Water Measurement and Reporting Workshops Planned for April 14
On January 1, 2018, CCA-sponsored Assembly Bill 589 became law. This bill allows any water diverter who has completed an instructional course on measurement devices and methods administered by the University of California Cooperative Extension, including passage of a proficiency test, to be considered a qualified individual when installing and maintaining devices or implementing methods of measurement.
The University of California Cooperative Extension is hosting two of these Water Measurement and Reporting Workshops on April 14.
At the workshop attendees will:
- Clarify reporting requirements for ranches.
- Understand what meters are appropriate for different situations.
- Learn how to determine measurement equipment accuracy.
- Develop an understanding of measurement weirs.
- Learn how to calculate and report volume from flow data.
There will be a limited number of trainings offered in 2020. If you need this training, register soon.
One course will be held at the Shasta College Farm in Redding. If interested in attending, contact Larry Forero (firstname.lastname@example.org) or Sara Jaimes (email@example.com) or call the Shasta UCCE office at (530) 224-4900. Training will begin at 8:00 am and conclude at 11:30 am. Registration material for the Redding workshop can found here.
The second course will be hosted at the Yolo County Cooperative Extension in Woodland. For more information contact Morgan Doran (firstname.lastname@example.org) or call the UCCE office at (530) 666-8143. Training will begin at 2:30 pm and conclude at 5:30 pm. Registration material for the Woodland workshop can be found here.
LAST CHANCE: Comment Today on Council on Environmental Quality NEPA Rules
On January 9, the Trump Administration’s Council on Environmental Quality (CEQ) issued pro-posed regulations improving implementation of the National Environmental Policy Act (NEPA). The proposed amendments are intended to “facilitate more efficient, effective and timely NEPA re-views,” according to a CEQ fact sheet. The current average timeframe for NEPA reviews—which impact authorization of range improvements and renewal of term grazing permits for ranchers graz-ing on federal land—is four and a half years.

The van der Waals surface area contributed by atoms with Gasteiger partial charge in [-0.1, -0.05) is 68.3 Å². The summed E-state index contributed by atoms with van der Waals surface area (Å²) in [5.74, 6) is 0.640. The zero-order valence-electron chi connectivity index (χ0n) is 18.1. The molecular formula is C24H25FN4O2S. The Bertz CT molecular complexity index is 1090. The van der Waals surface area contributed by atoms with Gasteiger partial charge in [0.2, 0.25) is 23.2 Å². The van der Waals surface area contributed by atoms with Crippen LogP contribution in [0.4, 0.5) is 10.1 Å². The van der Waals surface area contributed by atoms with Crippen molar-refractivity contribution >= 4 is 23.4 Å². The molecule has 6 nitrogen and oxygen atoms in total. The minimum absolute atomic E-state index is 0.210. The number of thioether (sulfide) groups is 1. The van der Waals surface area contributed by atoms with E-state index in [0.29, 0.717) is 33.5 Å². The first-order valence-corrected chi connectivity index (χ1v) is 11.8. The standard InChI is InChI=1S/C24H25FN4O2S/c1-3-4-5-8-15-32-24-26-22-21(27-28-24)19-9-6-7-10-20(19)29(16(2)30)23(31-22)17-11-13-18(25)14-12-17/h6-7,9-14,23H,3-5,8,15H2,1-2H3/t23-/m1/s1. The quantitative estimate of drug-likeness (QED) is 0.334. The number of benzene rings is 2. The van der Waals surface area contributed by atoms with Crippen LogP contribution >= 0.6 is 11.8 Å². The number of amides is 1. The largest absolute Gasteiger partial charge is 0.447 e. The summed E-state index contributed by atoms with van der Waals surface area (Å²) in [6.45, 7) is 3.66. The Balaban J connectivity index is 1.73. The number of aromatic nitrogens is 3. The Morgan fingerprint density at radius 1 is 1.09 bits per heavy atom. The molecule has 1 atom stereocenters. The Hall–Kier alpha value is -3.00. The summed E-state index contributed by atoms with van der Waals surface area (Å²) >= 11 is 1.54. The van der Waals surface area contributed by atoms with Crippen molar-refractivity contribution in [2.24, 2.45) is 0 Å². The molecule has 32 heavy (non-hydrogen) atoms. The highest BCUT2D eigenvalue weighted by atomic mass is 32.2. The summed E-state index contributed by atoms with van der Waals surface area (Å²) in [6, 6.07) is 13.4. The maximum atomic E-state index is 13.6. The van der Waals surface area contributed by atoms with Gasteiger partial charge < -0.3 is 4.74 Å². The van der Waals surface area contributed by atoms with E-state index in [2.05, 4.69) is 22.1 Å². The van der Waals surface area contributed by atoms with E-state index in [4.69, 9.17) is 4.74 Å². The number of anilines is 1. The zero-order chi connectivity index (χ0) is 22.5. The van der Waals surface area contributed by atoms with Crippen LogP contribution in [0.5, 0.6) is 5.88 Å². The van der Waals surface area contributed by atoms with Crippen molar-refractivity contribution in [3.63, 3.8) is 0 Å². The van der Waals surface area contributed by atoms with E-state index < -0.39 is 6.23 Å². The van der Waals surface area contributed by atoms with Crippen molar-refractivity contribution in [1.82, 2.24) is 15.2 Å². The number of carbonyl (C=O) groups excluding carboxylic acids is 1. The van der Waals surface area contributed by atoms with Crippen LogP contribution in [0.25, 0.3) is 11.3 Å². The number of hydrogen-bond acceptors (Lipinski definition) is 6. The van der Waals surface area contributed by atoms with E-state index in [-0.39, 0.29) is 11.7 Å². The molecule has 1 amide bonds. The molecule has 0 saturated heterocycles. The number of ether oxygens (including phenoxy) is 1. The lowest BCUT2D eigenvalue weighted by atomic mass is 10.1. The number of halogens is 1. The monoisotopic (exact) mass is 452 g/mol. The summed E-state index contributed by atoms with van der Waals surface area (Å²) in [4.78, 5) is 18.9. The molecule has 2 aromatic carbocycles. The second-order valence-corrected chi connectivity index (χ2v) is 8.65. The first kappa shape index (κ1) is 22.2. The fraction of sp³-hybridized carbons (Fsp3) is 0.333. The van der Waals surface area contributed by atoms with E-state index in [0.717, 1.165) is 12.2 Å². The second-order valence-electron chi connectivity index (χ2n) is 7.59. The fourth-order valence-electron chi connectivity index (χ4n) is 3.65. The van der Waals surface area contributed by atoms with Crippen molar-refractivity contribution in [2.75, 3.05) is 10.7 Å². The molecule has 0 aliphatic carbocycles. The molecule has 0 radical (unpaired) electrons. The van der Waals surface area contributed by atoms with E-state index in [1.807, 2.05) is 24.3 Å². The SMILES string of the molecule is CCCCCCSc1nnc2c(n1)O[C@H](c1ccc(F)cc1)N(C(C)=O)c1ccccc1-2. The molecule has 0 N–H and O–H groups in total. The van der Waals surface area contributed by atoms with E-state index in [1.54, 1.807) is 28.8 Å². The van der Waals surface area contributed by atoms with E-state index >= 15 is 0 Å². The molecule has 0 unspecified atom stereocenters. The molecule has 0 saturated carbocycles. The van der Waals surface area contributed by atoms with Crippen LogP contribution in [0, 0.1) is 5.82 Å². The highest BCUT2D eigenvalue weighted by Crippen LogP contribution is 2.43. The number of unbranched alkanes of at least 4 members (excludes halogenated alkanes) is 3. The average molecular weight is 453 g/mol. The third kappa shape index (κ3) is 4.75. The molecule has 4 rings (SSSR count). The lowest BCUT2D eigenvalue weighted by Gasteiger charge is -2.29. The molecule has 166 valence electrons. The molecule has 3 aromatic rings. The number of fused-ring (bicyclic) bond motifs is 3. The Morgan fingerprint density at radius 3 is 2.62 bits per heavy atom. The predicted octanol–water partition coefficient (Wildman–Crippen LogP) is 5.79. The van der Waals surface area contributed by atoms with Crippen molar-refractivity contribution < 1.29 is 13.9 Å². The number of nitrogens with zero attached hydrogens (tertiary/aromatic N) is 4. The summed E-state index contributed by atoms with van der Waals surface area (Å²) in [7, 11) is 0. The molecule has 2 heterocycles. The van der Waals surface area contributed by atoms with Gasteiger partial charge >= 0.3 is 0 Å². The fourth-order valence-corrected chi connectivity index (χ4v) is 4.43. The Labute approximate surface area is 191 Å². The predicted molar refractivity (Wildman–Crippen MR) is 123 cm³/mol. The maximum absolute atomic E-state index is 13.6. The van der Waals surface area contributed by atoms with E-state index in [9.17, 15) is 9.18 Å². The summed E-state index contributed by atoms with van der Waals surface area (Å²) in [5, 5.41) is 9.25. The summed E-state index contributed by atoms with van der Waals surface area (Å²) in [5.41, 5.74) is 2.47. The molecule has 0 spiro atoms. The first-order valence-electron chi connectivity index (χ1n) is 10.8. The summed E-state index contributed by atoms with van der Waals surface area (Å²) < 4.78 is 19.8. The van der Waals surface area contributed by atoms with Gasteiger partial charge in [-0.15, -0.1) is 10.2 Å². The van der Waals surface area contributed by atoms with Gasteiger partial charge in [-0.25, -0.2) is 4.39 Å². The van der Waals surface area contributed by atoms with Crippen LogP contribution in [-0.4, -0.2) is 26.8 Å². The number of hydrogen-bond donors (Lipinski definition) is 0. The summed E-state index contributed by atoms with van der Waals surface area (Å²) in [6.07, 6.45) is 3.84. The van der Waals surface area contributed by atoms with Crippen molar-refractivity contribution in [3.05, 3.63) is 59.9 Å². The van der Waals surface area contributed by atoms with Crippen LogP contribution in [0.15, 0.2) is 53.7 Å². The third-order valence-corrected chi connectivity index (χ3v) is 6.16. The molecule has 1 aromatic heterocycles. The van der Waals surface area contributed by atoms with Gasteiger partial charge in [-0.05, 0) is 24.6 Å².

Regulations implementing NEPA—signed into law in 1970—were last substantively revised more than thirty years ago, in 1986.
The proposed regulations suggest streamlining NEPA analysis in part by limiting the “effects” of proposed federal actions that agencies like the BLM and US Forest Service must consider; currently, federal agencies consider direct, indirect and cumulative effects of proposed actions, but the proposed amendments would direct agencies to consider only those effects which are “reasonably foreseeable and have a reasonably close causal relationship to the proposed action,” reducing agencies’ workload and limiting the analysis that potential environmental litigants can scrutinize.
The proposal also promotes the use of more efficient analyses, encouraging the use of categorical exclusions (actions which are exempted from detailed review) and environmental assessments (which are less burdensome than environmental impact statements), and CEQ proposes time limits and page limits on environmental analyses to ensure that most NEPA reviews are completed within two years.
CCA welcomes CEQ’s announcement of the proposed rulemaking, as reforming and streamlining NEPA analysis has been a focus of CCA and CCA’s public lands permittees in recent years.
To provide comments to CEQ in support of the proposed rulemaking, click here and click “Comment Now!” prior to March 10. Comments can also be made through NCBA and PLC’s hosted online comment submission platform, which can be accessed at by clicking here.
Lahontan Water Board to Host Public Workshops on Bacteria Water Quality Objectives
The Lahontan Regional Water Quality Control Board is hosting four staff-led public workshops across the Lahontan region in March regarding the region’s Bacteria Water Quality Objectives.
The Lahontan Regional Water Quality Control Board has long had the most stringent bacterial water quality objective in the state: Lahontan regulations require that water samples find no more than 20 colony-forming-units (CFUs) of fecal coliform per 100 milliliters (mL) of water. By contrast, the statewide standard set in 2018 by the State Water Resources Control Board—which measures the specific indicator bacteria E. coli rather than fecal coliform generally—is 100CFU/100mL.
CCA and ranchers throughout the Lahontan region have long challenged the region’s onerous bacterial water quality standard. The 20CFU/100mL benchmark was initially intended to safeguard the waters of Lake Tahoe and should not be applied throughout the entirety of the region. The stringent water quality standard is impossible to meet throughout much of the region, creating a regulatory nightmare for ranchers and placing them on an uneven playing field with ranchers elsewhere within the state and elsewhere within the nation.
In February, CCA encouraged ranchers to take the Lahontan Board’s Bacteria Water Objectives Survey and report that they favor the statewide E. coli objective of 100CFU/100mL.